To continue engaging with their audience in the absence of any events, Red Bull launched a new 10-part ‘What Does It Take’ podcast series hosted by their sponsored BMX star Matthias Dandois. The series included interviews with extreme sports stars from around the world. Red Bull then used a mix of social channels to distribute this content to fans.

In the midst of a pandemic, the brands that apply this ‘always on’ digital approach to sponsorship are the ones that are reaching and engaging the largest, most defined and measurable audiences. Not only that, but by combining genuinely compelling content with smart paid media strategies, many are driving this audience directly to the online point of purchase – whether it’s for energy drinks, engine oil or fast fashion.

The opportunity for pro cycling

The same opportunity exists for cycling and all the sponsor brands involved within it, yet so far. only a few have really embraced this in the way we’ve seen in other sports.

Perhaps the best example is Team Ineos’ interactive eRide and eRace activation during the peak of lockdown in April – a masterclass in delivering sponsorship value in a difficult climate.

In collaboration with Zwift, the eRide allowed all Zwift users the chance to virtually join Team Ineos’ star riders for a group ride, which would also serve as a warmup for an intrasquad eRace broadcast across the stakeholders’ digital channels.

In terms of engagement, the content – clearly featuring all of Team Ineos’ key sponsors such as Pinarello and Castelli –  reached over six million across the various social channels with over 200,000 engagements. Perhaps even more powerfully, was the fact over pro cycling 15,000 fans from around the world joined the group ride on Zwift to directly engage and ride with their heroes in real time. An enticing proposition for any pro cycling fan.

Elsewhere during lockdown, fans were further treated with the release of Team Movistar’s acclaimed six-part Netflix documentary series ‘The Least Expected Day’. Not only did it provide a well-needed racing entertainment fix in the absence of any events, but also served to put team sponsors including Movistar, Canyon and Endura front of mind amongst the global Netflix audience via 185 minutes of highly compelling branded content.

At a more grassroots level, the UK’s flagship mass participation sportive, RideLondon, and its title sponsor Prudential, turned to a digital solution to navigate this year’s cancellation of the event. Participants were challenged to complete the distance of their choice in their own time during a nine day period, log their ride on the official app, and share it across social media using an official hashtag. With thousands of riders of all levels taking part and raising funds for charity, it was a best in class case study of a rights holder using digital activation to drive sponsorship value in the absence of a live event.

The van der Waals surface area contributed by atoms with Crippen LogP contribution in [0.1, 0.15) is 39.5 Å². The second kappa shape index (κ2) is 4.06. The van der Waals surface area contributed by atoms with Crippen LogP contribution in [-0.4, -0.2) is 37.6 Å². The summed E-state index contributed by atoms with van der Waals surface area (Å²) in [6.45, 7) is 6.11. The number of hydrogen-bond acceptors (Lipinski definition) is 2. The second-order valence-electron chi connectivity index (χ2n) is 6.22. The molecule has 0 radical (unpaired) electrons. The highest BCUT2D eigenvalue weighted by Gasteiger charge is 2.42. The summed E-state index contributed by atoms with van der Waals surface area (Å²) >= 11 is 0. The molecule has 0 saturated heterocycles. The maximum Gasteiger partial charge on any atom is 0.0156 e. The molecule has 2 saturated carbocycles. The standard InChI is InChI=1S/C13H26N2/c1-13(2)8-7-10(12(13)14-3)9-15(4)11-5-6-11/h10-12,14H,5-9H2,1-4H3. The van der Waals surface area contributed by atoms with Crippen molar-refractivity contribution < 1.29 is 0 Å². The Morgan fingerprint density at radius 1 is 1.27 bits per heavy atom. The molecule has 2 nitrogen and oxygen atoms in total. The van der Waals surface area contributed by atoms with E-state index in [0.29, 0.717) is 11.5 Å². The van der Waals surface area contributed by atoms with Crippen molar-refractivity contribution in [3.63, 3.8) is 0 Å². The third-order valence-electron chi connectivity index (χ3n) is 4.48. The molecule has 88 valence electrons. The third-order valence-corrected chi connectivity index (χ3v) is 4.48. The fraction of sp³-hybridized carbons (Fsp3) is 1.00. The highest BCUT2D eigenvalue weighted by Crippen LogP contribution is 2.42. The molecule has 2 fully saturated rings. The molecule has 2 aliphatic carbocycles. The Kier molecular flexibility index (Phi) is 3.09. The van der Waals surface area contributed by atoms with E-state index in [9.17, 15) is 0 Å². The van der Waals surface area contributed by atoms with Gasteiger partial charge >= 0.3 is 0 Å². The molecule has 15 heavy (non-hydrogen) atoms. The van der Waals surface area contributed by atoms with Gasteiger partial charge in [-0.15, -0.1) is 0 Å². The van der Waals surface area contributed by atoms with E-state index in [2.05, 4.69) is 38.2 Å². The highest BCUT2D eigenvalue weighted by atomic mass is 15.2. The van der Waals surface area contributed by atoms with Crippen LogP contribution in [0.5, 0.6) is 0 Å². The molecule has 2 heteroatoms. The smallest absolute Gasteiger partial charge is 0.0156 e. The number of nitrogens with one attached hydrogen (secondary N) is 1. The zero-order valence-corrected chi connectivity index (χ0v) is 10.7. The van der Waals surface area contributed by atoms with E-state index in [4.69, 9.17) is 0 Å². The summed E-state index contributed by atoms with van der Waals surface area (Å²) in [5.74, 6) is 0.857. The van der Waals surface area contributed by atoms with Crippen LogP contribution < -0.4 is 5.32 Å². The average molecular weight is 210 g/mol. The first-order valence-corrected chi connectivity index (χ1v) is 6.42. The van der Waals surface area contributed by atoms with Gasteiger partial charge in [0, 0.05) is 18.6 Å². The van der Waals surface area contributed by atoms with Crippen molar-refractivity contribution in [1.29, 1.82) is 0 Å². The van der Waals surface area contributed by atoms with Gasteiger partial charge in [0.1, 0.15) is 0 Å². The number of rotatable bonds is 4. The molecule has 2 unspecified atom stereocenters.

These are just some examples, but in the international, multi-faceted world of cycling, there are so many opportunities for brands to better engage with an audience hungry for content and bring them closer to the sport. There is still more work to do to humanise the stars of the show – the riders – and a chance to get fans closer to the action via social media. How cool would it be for one of the automotive sponsors to offer fans the chance to ‘ride’ in the team car during a stage via their social channels – interacting with the team in real time, mid race? The technology, the teams, the stunning locations all provide a perfect backdrop for brand storytelling – putting sponsors at the heart of that story and amplifying it to millions.

At Freeride, we’re increasingly seeing a demand for digital-first solutions from our clients. With the right execution, it has the power to deliver a measurable return on investment far beyond what any hospitality suite or pop-up brand installation can achieve – and often at a fraction of the cost.

Theoretically, if every sponsor involved in pro cycling re-allocated all of the budget they would have spent on experiential and event activity to digital activation and fan engagement, it would not only transform their brand partnerships but help elevate the entire sport of cycling to the level already being seen in other major global sports.

As conversations in remote boardrooms around the world inevitably turn to next year’s sponsorship plans, and with the end of social distancing nowhere in sight, one thing is certain: it will be the brands with a digital-first mindset who will win the cycling sponsorship race in 2021.